By Phyllis Fatzinger McShane, MS, RD, LDN/LDDirector, Dietetic Internship, University of Maryland College Park
This year’s American Medical Informatics Association (AMIA) Symposium in Washington, DC was an insightful experience!
Saturday October 22 – “T04: Best Practices for Teaching Informatics” – an eye opening session that found this writer texting content to other NIC and educators as I listened to the presentations.
Dr. Vimia L Patel, PhD, DSc, FRSC (UTHealth, Houston, Texas) presented “Foundations of Biomedical Informatics Instruction” that included “myth busting” as it relates to teaching informatics.
- Myth 3 “With information explosion, we have to include and offer more courses”. Actually we need to focus more on “the how” and “the what” as more may not always be better.
- Myth 5 “Teach using multimedia when possible because it is a more effective way of learning”. Well actually – “The primary determinant of effectiveness is not the medium used, but the strategies and assessments implemented during the instruction” as “multimedia can reduce learning – even if students like the experience”.
Dr. Judith J Warren, PhD, RN, BC, FAAN, FACMI (U of Kansas School of Nursing) presented “Teaching and Learning in an Online Informatics Program” that provided some very useful distance training tips as well as highlighted use of Second Life for a weight management center simulation; development of a concept map by students to illustrate multiple interconnections in informatics legal, ethical and security issues; students use of FreeMind to address a series of issues related to developing a Personnel Health Record (PHR) for their second life simulation and several more assignments.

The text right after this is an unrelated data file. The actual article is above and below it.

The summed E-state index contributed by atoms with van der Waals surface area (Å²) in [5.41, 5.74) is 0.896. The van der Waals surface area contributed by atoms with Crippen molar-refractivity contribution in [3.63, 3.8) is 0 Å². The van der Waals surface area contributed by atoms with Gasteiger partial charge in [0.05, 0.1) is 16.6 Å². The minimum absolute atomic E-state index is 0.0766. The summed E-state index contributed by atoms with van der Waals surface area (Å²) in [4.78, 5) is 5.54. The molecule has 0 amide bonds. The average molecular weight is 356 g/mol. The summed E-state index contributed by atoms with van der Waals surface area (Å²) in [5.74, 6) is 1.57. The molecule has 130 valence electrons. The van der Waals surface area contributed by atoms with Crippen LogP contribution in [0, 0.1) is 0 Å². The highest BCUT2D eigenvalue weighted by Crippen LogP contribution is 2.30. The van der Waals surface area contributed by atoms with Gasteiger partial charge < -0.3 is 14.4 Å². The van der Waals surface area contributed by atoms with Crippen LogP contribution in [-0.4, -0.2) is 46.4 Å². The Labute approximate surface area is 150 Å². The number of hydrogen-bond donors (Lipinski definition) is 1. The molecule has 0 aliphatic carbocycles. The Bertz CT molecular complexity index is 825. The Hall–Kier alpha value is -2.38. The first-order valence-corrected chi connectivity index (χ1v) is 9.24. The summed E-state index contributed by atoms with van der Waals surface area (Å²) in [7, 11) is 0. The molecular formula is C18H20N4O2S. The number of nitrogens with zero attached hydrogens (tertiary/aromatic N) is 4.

While I left the session with my head spinning, particularly since my state university has such limited funds, I became more grateful for ADA’s support of its Nutrition Informatics Committee that is working hard to link up with existing entities, e.g. Nursing TIGER Initiative to bring more resources and training to educators.